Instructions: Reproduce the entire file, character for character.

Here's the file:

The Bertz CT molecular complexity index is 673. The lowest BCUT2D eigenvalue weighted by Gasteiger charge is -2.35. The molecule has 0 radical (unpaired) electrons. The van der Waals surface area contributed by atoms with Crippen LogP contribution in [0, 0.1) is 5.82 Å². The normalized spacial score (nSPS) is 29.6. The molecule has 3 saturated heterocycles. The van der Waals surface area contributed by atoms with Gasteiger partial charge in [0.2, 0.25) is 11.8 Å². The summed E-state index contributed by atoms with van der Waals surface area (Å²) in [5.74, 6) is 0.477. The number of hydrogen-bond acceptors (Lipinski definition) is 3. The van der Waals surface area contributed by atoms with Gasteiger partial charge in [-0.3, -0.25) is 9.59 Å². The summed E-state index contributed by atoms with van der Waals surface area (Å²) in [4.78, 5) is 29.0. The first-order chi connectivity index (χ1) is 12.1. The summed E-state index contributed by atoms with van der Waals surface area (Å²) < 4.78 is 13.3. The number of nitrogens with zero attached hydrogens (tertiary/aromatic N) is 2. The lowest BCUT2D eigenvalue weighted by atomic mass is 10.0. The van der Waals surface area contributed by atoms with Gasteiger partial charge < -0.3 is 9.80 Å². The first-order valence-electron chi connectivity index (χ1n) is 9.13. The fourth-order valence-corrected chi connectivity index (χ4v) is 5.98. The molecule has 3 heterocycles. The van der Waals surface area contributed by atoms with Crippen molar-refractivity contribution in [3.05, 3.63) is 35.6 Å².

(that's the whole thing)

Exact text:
The Bertz CT molecular complexity index is 673. The lowest BCUT2D eigenvalue weighted by Gasteiger charge is -2.35. The molecule has 0 radical (unpaired) electrons. The van der Waals surface area contributed by atoms with Crippen LogP contribution in [0, 0.1) is 5.82 Å². The normalized spacial score (nSPS) is 29.6. The molecule has 3 saturated heterocycles. The van der Waals surface area contributed by atoms with Gasteiger partial charge in [0.2, 0.25) is 11.8 Å². The summed E-state index contributed by atoms with van der Waals surface area (Å²) in [5.74, 6) is 0.477. The number of hydrogen-bond acceptors (Lipinski definition) is 3. The van der Waals surface area contributed by atoms with Gasteiger partial charge in [-0.3, -0.25) is 9.59 Å². The summed E-state index contributed by atoms with van der Waals surface area (Å²) in [4.78, 5) is 29.0. The first-order chi connectivity index (χ1) is 12.1. The summed E-state index contributed by atoms with van der Waals surface area (Å²) < 4.78 is 13.3. The number of nitrogens with zero attached hydrogens (tertiary/aromatic N) is 2. The lowest BCUT2D eigenvalue weighted by atomic mass is 10.0. The van der Waals surface area contributed by atoms with Gasteiger partial charge < -0.3 is 9.80 Å². The first-order valence-electron chi connectivity index (χ1n) is 9.13. The fourth-order valence-corrected chi connectivity index (χ4v) is 5.98. The molecule has 3 heterocycles. The van der Waals surface area contributed by atoms with Crippen molar-refractivity contribution in [3.05, 3.63) is 35.6 Å².